# Find the min value of $x+1/x$ on $(0, \infty)$ without using calculus.

Using calculus, it is pretty obvious. I was trying to see if it can be done without calculus. May be some sort of inequalities.

• $f(x)=x+1/x\implies f(x)=f(1/x)\implies f(1)=2$ is a relative maxima or minima of $f(x)$, since $f(x)=f(1/x)$, so no other points can be relative maxima or minima since every other point is equal to another, then it is nearly needed to graph to see whether it is a maxima or minima. Aug 9, 2016 at 15:23

With AM-GM we get $$x+\frac { 1 }{ x } \ge 2\sqrt { x\frac { 1 }{ x } } =2$$

• (which is obviously attained by a specific value of $x$) Aug 9, 2016 at 15:20
• "with equality if and only if $x = \frac{1}{x}$''. Aug 9, 2016 at 15:36

Hint. One may observe that, $$\left(x+\frac1x \right)^2-4=\left(x-\frac1x \right)^2\ge0, \qquad x>0.$$

• This turns out to be exactly the same as the other answer, since this consideration is one way of proving the AM-GM inequality. Aug 9, 2016 at 15:23
• @MorganRogers Actually, this answer uses considerably weaker assumptions than AM-GM. The AM-GM can be proved from the principle that no (real) square is negative, but it is a stronger result, consequently stronger than is needed to prove the original statement. Aug 9, 2016 at 15:27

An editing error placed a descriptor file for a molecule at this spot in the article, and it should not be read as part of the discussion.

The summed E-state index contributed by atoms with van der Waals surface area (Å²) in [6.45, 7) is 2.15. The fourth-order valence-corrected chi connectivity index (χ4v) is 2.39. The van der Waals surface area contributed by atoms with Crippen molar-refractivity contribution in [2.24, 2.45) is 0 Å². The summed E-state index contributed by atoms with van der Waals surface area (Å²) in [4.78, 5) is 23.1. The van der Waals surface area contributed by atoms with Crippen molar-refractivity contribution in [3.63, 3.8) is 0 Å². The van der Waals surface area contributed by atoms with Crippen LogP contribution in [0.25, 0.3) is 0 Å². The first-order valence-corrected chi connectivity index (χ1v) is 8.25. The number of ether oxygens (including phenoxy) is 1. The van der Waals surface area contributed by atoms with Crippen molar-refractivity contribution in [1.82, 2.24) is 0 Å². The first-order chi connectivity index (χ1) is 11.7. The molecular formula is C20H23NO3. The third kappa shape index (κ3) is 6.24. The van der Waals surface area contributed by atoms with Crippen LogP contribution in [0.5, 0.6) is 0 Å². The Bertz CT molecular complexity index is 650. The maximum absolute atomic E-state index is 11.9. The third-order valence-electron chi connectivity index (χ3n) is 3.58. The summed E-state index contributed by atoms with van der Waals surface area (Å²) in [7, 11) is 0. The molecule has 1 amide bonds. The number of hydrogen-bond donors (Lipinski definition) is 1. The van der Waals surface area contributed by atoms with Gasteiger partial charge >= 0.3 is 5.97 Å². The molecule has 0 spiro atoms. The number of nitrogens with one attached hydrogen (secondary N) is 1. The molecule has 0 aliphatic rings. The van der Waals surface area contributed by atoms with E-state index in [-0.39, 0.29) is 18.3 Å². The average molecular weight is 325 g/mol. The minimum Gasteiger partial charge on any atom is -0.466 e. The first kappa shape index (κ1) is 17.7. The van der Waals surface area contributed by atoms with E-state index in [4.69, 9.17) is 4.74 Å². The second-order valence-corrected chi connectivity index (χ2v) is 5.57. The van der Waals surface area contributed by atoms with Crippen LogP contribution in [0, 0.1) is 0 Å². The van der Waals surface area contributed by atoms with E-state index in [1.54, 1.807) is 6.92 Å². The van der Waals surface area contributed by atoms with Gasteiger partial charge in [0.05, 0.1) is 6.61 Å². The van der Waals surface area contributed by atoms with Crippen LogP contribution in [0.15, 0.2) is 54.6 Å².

• @heropup For AM-GM the only assumption is that the terms are real and non-negative, so I'm pretty sure it's the same..? Aug 9, 2016 at 15:34
• @MorganRogers $$(x_1 - x_2)^2 \ge 0$$ is definitely a weaker claim than $$(x_1 + \cdots + x_n)/n \ge (x_1 \cdot \ldots \cdot x_n)^{1/n}.$$ To prove the latter from the former, one would probably apply some induction argument. Aug 9, 2016 at 15:40
• @heropup You can indeed prove the latter from the former by induction, with no further assumptions. Then given the latter at $n=2$, $$(x_1+x_2)/2 \geq (x_1 x_2)^{1/2} \implies (x_1 - x_2)^2 \geq 0.$$ So the two are equivalent. Aug 10, 2016 at 11:45

Let $f(x)=x+\frac{1}{x}$. Clearly $f(x)=f(1/x)$, so we minimize in $[1,\infty)$

Notice $x+\frac{1}{x}>1+1\iff x-1>1-\frac{1}{x}=\frac{x-1}{x}$, which is clear since $x\geq 1$

$x+1/x\ge m$ for all positive $x$ iff the same $x$ satisfy $x^2-mx+1\ge0$. Clearly $m\le2$. But if $m<2$ then $x^2-mx+1>(x-1)^2\ge0$, so $m=2$.

$(x-1)^2 \geq 0$ for $x>0$. This, in turn, implies that $x+1/x\geq 2$ for all $x>0$. I have left the details. So, the min value of $x+1/x$ is 2 on $x>0$.